Seljuk Turk

Historical Overview Section

The Seljuk Empire was a high medieval Turko-Persian Sunni Muslim empire, originating from the Qiniq branch of Oghuz Turks. At its greatest extent, the Seljuk Empire controlled a vast area stretching from western Anatolia and the Levant to the Hindu Kush in the east, and from Central Asia to the Persian Gulf in the south.

The Seljuk empire was founded by Tughril Beg (1016–1063) and his brother Chaghri Beg (989–1060) in 1037. From their homelands near the Aral Sea, the Seljuks advanced first into Khorasan and then into mainland Persia, before eventually conquering eastern Anatolia.

The son of Chaghri Beg, Alp Arslan (1063-1072) became Sultan of the Great Seljuq Empire in its capital Ray (today Teheran). It was during his reign and that of his son Malik Shah I (1072-1092) that the Seljuk empire in Iran reached its peak, thanks in part to their Persian minister, Nizam al-Mulk. In 1071, Alp Arslan defeated the Byzantine emperor Roman IV Diogenes at the Battle of Manzikert. In doing so, he gave birth to another branch of the dynasty: that of the Seljuks of Roum, or Anatolia. The conquest of most of Anatolia from the Byzantine Empire and the fall of Jerusalem from the Fatimids by the Seljuks who unilaterally changed its status in 1078 became one of the reasons for the first crusade (1095-1099).

From the end of the reign of Malik Shah in Iran, the civil war took over. Khorassan escaped Turkish rule on the death of Mu`izz ad-Din Ahmad Sanjar (1118-1157) in a revolt of the Oghouzes, while the atabeys (local governors) were in fact leading Iran, Iraq, Syria and Jezirah, and that several ephemeral lineages were created in Syria and Kerman. The last Seljuk Sultan of Iran, Tuğrul ibn Arslan (1176-1194), died in the war he had imprudently unleashed against the shahs of Khwarezm.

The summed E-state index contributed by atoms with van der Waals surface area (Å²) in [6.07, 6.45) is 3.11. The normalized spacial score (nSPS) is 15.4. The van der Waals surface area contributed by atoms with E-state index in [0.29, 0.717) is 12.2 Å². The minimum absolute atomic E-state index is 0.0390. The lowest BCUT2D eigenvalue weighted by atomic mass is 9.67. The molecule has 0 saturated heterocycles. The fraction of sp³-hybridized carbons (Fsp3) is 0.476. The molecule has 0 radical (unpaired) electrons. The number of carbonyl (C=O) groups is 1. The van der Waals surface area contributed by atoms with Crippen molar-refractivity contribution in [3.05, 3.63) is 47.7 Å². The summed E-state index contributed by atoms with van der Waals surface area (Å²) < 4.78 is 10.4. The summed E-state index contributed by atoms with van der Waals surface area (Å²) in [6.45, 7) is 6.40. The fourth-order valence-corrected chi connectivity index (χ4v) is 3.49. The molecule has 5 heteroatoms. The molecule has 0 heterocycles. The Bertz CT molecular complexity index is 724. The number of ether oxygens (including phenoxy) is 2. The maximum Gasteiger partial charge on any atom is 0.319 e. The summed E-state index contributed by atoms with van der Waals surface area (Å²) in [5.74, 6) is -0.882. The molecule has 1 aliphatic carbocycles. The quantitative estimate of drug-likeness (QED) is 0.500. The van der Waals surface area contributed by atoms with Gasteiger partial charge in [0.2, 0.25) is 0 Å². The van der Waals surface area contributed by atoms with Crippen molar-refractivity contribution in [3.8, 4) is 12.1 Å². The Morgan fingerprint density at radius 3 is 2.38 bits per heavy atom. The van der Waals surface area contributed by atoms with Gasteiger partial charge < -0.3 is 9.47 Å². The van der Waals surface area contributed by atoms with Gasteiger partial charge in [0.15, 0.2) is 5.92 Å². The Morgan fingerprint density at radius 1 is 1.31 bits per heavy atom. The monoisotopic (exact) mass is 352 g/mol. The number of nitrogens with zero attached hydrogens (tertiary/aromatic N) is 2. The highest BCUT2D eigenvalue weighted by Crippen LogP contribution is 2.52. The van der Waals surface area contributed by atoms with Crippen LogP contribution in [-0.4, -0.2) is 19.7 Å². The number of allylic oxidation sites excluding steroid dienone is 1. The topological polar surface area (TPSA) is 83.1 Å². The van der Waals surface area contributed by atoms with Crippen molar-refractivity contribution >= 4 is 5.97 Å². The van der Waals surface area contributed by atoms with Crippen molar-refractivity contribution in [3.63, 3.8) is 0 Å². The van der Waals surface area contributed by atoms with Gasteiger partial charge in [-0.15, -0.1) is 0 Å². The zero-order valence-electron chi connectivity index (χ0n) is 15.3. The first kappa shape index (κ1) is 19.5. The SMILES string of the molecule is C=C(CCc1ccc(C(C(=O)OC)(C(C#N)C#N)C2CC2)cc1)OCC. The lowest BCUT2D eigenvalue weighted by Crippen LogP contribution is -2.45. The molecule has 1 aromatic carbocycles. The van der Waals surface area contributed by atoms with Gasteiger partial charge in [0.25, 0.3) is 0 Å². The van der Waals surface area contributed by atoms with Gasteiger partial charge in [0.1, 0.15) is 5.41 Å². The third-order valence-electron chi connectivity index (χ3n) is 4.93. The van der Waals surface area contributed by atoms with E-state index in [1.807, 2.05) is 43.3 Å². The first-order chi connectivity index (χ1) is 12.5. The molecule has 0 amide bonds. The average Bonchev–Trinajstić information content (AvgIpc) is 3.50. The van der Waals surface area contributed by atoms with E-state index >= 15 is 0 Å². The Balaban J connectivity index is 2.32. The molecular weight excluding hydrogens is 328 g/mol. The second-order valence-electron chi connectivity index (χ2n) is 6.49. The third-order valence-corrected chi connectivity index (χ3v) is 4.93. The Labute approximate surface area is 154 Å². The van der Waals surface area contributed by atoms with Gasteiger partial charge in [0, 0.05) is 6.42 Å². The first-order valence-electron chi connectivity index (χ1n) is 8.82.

The line of Seldjoukids of Roum, meanwhile, lasted until 1307, resisting somehow to crusades and internal dissensions. However, from 1276 onwards and the arrival of Ilkhanide Abaqa, the Seljuks lost almost all power.
The Mongols divided Anatolia into emirates. Eventually one of these, the Ottoman, would conquer the rest.

Using the army in ADLG

  • Many elite mounted bowmen in this army
  • With the Syrian option, you can have a maximum of six elite impact cavalry !

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  • Competition Usage Stats covering how popular and how successful this army has been in ADLG Competitions

Army Lists

Sample army lists for this army

200 Points (24 elements, initiative 4)

  • Corps 1 - General brilliant (6)

2 Aldath militias : Levy (6)
1 Bowmen (7)
1 Light Infantry Bow (4)
2 Light Infantry Javelin (8)
3 Turkoman : Medium Cavalry Bow (27)
2 Turkoman : Light Cavalry Bow Elite (14)

  • Corps 2 - General brilliant (6)

4 Kurds & Syrians : Heavy Cavalry Impact Elite (48)
1 Turkoman : Medium Cavalry Bow (9)
4 Turkoman : Light Cavalry Bow Elite (28)

  • Corps 3 - Syrian ally - General ordinary included (-6)

1 Ghulam : Heavy Cavalry Bow elite (13)
2 Syrians, Kurds & Armenians : Heavy Cavalry Impact Elite (24)
1 Bedouins : Light Horse Impact (6)

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